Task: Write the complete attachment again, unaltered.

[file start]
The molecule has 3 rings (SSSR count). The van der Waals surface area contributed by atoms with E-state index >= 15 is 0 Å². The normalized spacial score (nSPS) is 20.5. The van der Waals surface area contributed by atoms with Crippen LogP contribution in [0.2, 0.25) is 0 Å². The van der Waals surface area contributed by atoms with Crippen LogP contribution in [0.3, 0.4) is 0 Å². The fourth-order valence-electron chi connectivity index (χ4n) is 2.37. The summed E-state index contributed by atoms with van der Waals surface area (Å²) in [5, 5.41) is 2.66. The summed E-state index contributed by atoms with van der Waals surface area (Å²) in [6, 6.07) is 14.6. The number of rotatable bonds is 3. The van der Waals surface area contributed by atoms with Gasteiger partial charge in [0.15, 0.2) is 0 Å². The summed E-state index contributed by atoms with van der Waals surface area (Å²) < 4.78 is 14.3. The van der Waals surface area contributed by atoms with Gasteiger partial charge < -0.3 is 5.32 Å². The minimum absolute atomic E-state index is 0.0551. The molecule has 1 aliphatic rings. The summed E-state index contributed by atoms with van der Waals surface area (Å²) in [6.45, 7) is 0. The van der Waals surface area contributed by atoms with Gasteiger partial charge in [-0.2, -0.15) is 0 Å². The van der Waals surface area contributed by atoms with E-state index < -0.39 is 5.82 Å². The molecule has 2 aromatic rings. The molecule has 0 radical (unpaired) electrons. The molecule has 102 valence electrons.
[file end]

The molecule has 3 rings (SSSR count). The van der Waals surface area contributed by atoms with E-state index >= 15 is 0 Å². The normalized spacial score (nSPS) is 20.5. The van der Waals surface area contributed by atoms with Crippen LogP contribution in [0.2, 0.25) is 0 Å². The van der Waals surface area contributed by atoms with Crippen LogP contribution in [0.3, 0.4) is 0 Å². The fourth-order valence-electron chi connectivity index (χ4n) is 2.37. The summed E-state index contributed by atoms with van der Waals surface area (Å²) in [5, 5.41) is 2.66. The summed E-state index contributed by atoms with van der Waals surface area (Å²) in [6, 6.07) is 14.6. The number of rotatable bonds is 3. The van der Waals surface area contributed by atoms with Gasteiger partial charge in [0.15, 0.2) is 0 Å². The summed E-state index contributed by atoms with van der Waals surface area (Å²) < 4.78 is 14.3. The van der Waals surface area contributed by atoms with Gasteiger partial charge < -0.3 is 5.32 Å². The minimum absolute atomic E-state index is 0.0551. The molecule has 1 aliphatic rings. The summed E-state index contributed by atoms with van der Waals surface area (Å²) in [6.45, 7) is 0. The van der Waals surface area contributed by atoms with Gasteiger partial charge in [-0.2, -0.15) is 0 Å². The van der Waals surface area contributed by atoms with E-state index < -0.39 is 5.82 Å². The molecule has 2 aromatic rings. The molecule has 0 radical (unpaired) electrons. The molecule has 102 valence electrons.